It's world series time this week in Ames for the National Beep Baseball Association (NBBA). More than 370 athletes and volunteers are here for the competition that features 16 coed teams from around the country and another from Taiwan.
Beep baseball -- an adaptive sport for blind and visually impaired athletes -- features baseballs and bases modified with auditory sounds. In this photo, a Colorado Storm player nears the base after hitting the ball. A point is awarded if the runner touches the base before the opposing team fields the ball. Rules and additional information are available on the NBBA website. An event schedule can be found on Ames' world series website.
Round-robin play opened play July 24, and double-elimination games are at 9 a.m., 11:30 a.m. and 2:30 p.m. daily from June 25 to 27. The championship game is at 11 a.m. Saturday, July 28. All games are played at the intramural fields east of University Boulevard, across from Jack Trice Stadium. Admission is free and open to the public. Photo by Bob Elbert.
The east campus entry on Osborn Drive reopened to traffic July 19, following renovations and improvements for traffic flow. The temporary entrance via Stange Road will close Sunday, July 29. The new east entrance layout offers a call box and turnoff exit for access back to Wallace Road. Brick columns, landscaping and sidewalk improvements also were included in the project. Photo by Bob Elbert.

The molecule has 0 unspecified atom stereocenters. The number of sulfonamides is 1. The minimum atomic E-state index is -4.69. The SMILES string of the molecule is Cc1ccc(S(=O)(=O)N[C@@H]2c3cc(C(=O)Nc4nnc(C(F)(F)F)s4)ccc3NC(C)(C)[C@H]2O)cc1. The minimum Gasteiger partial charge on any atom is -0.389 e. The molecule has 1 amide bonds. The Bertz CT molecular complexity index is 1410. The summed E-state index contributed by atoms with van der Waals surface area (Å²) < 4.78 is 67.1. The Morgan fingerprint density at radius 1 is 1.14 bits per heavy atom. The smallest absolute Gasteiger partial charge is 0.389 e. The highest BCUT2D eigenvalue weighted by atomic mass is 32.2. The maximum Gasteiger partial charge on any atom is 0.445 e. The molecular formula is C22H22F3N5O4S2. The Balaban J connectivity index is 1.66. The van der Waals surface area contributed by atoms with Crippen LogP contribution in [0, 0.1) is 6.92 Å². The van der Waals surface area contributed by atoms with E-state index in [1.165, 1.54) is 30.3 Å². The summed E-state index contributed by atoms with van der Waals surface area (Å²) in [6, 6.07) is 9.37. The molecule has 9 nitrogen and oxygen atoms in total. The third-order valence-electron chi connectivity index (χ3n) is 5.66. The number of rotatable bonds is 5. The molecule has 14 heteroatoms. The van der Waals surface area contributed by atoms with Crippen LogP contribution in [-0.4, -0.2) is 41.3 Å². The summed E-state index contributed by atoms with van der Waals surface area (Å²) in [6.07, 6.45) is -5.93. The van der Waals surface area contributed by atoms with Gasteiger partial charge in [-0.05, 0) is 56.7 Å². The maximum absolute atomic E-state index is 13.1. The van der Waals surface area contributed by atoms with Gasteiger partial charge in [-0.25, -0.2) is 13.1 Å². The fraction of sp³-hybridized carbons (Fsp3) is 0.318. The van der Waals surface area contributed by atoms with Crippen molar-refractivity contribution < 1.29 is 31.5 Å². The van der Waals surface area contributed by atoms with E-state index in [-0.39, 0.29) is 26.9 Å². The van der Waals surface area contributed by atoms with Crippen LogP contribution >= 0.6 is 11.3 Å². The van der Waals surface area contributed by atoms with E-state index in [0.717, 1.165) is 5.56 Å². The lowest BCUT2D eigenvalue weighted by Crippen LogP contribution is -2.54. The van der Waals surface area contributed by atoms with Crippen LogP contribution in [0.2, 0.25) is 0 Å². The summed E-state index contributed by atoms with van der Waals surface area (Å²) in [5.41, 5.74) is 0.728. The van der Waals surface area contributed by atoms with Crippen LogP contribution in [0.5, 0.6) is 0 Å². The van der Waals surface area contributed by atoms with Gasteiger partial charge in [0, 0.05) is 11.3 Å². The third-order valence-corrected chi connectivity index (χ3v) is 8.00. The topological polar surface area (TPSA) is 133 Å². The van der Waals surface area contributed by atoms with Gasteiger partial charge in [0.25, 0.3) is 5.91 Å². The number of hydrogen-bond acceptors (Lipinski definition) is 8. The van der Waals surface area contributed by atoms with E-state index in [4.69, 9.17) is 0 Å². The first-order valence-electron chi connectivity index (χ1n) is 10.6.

When more than 100 residents of a South Meadow Apartments building were displaced by a fire early on July 15, an American Red Cross service center and shelter was mobilized at Iowa State's Willow Hall. Red Cross chapter support officer Tony Burke said about 50 percent of the affected residents were Iowa State students.
Burke said more than 50 people took advantage of Red Cross services at Willow, including overnight accommodations, meals and casework (such as residential placement). The Salvation Army also worked to supply the victims with recovery items.
Martha Royer, program coordinator in the department of residence, said three factors made the decision to use Willow easy -- availability of air-conditioned rooms, parking access and residence staff in the Maple-Willow-Larch area.
"It just made sense," Royer said. "It took a minimal amount of work to prepare. We're glad we could help."
Not the first time
Iowa State's residence halls have served as emergency housing for disaster victims in the past. Patients from a flooded-out nursing home were moved to the Wallace-Wilson complex in 2008, and Towers space was used to assist displaced Greek house residents.
Ralph Reynolds became Iowa State's inaugural director of the School of Education in the College of Human Sciences on July 1. The school will serve students, alumni, faculty and staff who focus on Pre-K-20 teaching, learning and educational leadership -- and the preparation of professionals for a wide range of educational settings.